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Lindesnes Lighthouse

 

The southernmost tip of the Norwegian mainland has always been an important landfall for sailors in the North Sea and Skagerak.
Here Norway's first lighthouse was lit in 1656 A three-storied wooden tower with 30 flickering candles on top was soon replaced by an open coal fire But strong complaints from tax-paying ship owners caused the King to have the light extinguished after only a few months.

 

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The lighthouse service was not resumed until 1725 It was then decided to have two coal fires burning to avoid confusion with the light at the Skaw
In 1854 a first-order lens apparatus was installed and in 1915 a new cast iron tower was erected from where the concentrated beams of light still sweep over the horizon.

 

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Today Lindesnes Lighthouse is protected by the Cultural Heritage Act. It has become a major tourist attraction with more than 50.000 visitors every year In 2000 Lindesnes was chosen as "Millenium Site" by the Vest-Agder County Municipality and will be further developed as a national lighthouse museum.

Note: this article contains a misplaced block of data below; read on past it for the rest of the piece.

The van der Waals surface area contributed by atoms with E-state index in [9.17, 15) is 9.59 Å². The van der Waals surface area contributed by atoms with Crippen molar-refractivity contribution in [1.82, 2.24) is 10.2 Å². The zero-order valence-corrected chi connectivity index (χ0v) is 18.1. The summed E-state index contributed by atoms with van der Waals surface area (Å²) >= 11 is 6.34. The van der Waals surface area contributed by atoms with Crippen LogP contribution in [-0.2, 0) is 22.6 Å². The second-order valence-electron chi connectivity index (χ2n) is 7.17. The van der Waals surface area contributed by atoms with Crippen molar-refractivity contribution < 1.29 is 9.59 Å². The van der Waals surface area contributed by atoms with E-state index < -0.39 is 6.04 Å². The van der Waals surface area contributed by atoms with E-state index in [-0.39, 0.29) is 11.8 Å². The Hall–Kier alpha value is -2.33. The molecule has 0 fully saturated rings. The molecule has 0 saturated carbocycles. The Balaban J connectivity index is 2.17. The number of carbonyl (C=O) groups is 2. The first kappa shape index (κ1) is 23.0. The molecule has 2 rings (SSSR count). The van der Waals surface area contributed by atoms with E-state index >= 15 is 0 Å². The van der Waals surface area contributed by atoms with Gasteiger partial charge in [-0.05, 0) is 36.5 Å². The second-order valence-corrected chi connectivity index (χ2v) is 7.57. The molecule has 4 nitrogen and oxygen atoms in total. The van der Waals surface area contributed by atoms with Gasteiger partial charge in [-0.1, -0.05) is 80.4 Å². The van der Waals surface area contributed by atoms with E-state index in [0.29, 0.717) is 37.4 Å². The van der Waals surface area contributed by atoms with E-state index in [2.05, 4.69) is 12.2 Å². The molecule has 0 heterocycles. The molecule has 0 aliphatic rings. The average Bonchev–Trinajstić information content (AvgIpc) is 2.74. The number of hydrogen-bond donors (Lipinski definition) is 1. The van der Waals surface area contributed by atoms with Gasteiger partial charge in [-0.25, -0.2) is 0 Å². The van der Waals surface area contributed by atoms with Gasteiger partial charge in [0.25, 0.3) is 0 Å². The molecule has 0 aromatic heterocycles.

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Recognition

As long as the lighthouses were using a constant light source, one could only distinguish one lighthouse from the next by varying the number of lights, thus from 1725 to 1844 there were two lights at the Naze and while at Lista there were three towers.
In the second half of the nineteenth Century lighthouse technology was developed, enabling the larger glass lenses to be rotated and thus emit flashes of light at different intervals. Thus each separate lighthouse gained its own distinctive signal and navigators could know which light they had seen.

 

Sound navigation

With the first steamships in the mid 1800s came an increasing demand for safe navigation - also in poor visibility.
The penetrating sound of foghorns, bells and sirens was to be heard all along the coast. In 1920 a fog siren was installed at Lindesnes, replaced in 1954 by a powerful diaphone. However, foghorns are inaccurate as navigation aids, and today modern navigation techniques have taken over. The fog Signal at Lindesnes became silent in 1988.

 

 

 


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last updated:  20.07.2007